The Centre privatised the airports at Ahmedabad, Lucknow, Jaipur, Mangaluru, Guwahati and Thiruvananthapuram, and Guwahati in 2019. The Adani group won the right to operate them for 50 years, surpassing even established players like GMR in the bidding process. The Department of Economic Affairs in the Finance Ministry suggested in a note that not more than two airports be given to the same bidder because of the huge financial risk involved in the project. “These six airports projects are highly capital-intensive projects, hence it is suggested to incorporate the clause that not more than two airports will be awarded to the same bidder duly factoring the high financial risk and performance issues,”  ..Awarding them to different companies would also facilitate yardstick competition” Ignoring this, the concerned authorities went ahead with the auctions that resulted in the Adani Group gaining an unevenly dominant position in the airport business.(


The Adani Group runs 12 ports today ( having a near monopoly on port operations. The norms of competition, crucial for any economic activity, seem to fall by the wayside in this case. Some policy decisions taken by the government, for example, altering the cabotage policy, seem to have extended undue benefits to that group and foreign MNCs, at the cost of the government-run ports and the domestic shipping industry (

Is the government deliberately promoting a few private conglomerates at the cost of the smaller players?

Annex 7 to the Receipts Budget for 2023-24 presented to the Parliament shows that out of the 9,61,279 companies considered, the effective tax rate on 3,85,907 companies whose Profit before tax (PBT) is less than Rs 1 Crore was 24.82% during 2021-22. In contrast, in the case of 517 companies whose PBT is in excess of Rs 500 Crores, the effective tax rate is lower, only 19.14%! This shows how the government is pampering a few large businesses. Niti Ayog’s proposal is perhaps to groom five or six private “global champions”, which seems to fit into the above-cited orchestrated effort in different sectors to extend undue benefits to one or two big businesses, at the cost of transparency and competition.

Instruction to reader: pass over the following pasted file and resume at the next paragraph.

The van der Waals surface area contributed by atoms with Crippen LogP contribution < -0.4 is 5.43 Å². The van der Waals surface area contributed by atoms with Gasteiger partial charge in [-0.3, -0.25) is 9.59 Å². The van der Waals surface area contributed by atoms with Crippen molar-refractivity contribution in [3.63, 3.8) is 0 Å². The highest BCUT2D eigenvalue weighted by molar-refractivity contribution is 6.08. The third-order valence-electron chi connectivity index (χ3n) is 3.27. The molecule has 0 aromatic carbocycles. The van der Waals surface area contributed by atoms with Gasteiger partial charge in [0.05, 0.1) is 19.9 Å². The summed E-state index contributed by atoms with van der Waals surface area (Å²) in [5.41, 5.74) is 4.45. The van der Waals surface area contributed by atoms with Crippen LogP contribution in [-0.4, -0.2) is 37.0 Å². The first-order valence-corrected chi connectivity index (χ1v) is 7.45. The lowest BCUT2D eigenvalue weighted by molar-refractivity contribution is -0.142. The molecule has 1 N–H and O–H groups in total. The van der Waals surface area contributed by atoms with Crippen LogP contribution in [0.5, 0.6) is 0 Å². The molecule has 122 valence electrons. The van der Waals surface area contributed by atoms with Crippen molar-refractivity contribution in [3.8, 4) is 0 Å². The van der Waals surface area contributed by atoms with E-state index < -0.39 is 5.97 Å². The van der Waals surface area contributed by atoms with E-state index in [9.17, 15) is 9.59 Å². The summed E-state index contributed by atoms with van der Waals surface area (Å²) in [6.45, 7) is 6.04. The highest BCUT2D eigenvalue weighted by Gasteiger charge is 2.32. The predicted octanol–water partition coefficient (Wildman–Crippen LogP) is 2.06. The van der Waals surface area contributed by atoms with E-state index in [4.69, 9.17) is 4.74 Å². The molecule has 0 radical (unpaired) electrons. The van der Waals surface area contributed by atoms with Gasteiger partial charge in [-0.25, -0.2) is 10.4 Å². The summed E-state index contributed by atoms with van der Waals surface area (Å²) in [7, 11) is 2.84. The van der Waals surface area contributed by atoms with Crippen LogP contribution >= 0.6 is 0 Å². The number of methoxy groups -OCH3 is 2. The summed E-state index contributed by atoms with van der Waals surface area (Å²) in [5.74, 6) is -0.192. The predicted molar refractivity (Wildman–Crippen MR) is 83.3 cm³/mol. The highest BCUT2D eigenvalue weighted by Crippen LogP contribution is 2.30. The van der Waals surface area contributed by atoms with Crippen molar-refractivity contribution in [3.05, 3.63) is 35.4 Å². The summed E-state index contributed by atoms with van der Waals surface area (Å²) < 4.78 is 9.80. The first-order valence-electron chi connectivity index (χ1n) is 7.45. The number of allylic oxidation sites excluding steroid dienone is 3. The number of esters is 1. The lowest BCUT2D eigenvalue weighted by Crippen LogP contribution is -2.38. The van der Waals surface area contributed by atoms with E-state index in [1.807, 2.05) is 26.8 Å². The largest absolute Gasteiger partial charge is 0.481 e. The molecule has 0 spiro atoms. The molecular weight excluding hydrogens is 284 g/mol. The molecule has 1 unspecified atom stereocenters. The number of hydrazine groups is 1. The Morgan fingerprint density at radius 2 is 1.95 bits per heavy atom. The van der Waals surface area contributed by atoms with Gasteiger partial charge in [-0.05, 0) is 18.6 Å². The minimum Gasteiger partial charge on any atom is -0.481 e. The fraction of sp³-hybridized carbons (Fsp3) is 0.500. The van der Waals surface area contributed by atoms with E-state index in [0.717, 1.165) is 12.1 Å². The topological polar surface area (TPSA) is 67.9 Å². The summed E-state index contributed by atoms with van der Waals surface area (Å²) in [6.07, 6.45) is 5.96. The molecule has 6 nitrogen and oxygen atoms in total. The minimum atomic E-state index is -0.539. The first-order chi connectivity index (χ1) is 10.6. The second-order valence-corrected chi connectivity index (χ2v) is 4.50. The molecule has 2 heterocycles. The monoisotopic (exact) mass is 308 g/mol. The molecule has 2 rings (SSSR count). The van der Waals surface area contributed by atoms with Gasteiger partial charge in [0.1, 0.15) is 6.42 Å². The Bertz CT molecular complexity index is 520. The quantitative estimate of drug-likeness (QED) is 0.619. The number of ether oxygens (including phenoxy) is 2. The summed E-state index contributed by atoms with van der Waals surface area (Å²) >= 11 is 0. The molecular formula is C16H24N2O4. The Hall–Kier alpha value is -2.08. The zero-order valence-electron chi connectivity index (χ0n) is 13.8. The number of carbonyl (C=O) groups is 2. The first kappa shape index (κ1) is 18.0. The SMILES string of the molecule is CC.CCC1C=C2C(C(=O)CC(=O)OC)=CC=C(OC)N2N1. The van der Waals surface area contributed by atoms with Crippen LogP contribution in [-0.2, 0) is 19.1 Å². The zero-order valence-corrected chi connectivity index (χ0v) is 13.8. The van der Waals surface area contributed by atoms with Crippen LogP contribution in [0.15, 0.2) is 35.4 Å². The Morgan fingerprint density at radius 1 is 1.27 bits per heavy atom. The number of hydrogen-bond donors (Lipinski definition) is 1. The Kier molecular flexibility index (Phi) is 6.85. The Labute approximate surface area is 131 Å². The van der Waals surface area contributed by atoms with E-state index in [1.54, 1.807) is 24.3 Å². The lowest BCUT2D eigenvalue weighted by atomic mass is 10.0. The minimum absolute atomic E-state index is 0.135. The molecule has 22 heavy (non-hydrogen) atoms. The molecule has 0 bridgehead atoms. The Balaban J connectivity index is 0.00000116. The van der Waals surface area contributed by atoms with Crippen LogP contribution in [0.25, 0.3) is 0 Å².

We have seen from recent investigations by Hindenburg, Forbes and Financial Times how the Adani Group is possibly roundtripping funds through overseas shell companies and even influencing the stock market to its advantage, at the cost of lakhs of small investors. As if to help them in their questionable operations, the Ministries of Finance and Corporate Affairs have deliberately acquiesced for years in not defining “overseas shell companies” in the Companies Act, the SEBI Act and the other connected laws, leaving the doors open to some of these conglomerates stashing their wealth in overseas tax havens and using them to hurt the domestic economy at will.

It is the Adani Group that seems to figure prominently when references are made as above to coal block auctions, beach sand mining, ports and airports. That group seems to be gaining dominance across the infrastructure sectors which have a crucial role to play in the economy.

Through their monopolistic hold on the economy, these conglomerates are also in a position to manipulate domestic prices to their advantage (,

In addition to the concerns I have raised in the case of mineral block auctions, this raises a much larger question, whether the authorities at the highest level are deliberately working in tandem with the Adani Group and a few other conglomerates against the public interest. If it is so, it calls for a high-level independent enquiry.

Keeping in view the far-reaching public interest implications of a few private conglomerates gaining undue political advantage and dominance in the economy, it perhaps calls for a wider debate in the Parliament and among the public.


Yours sincerely,

E A S Sarma
Former Secretary to the Government of India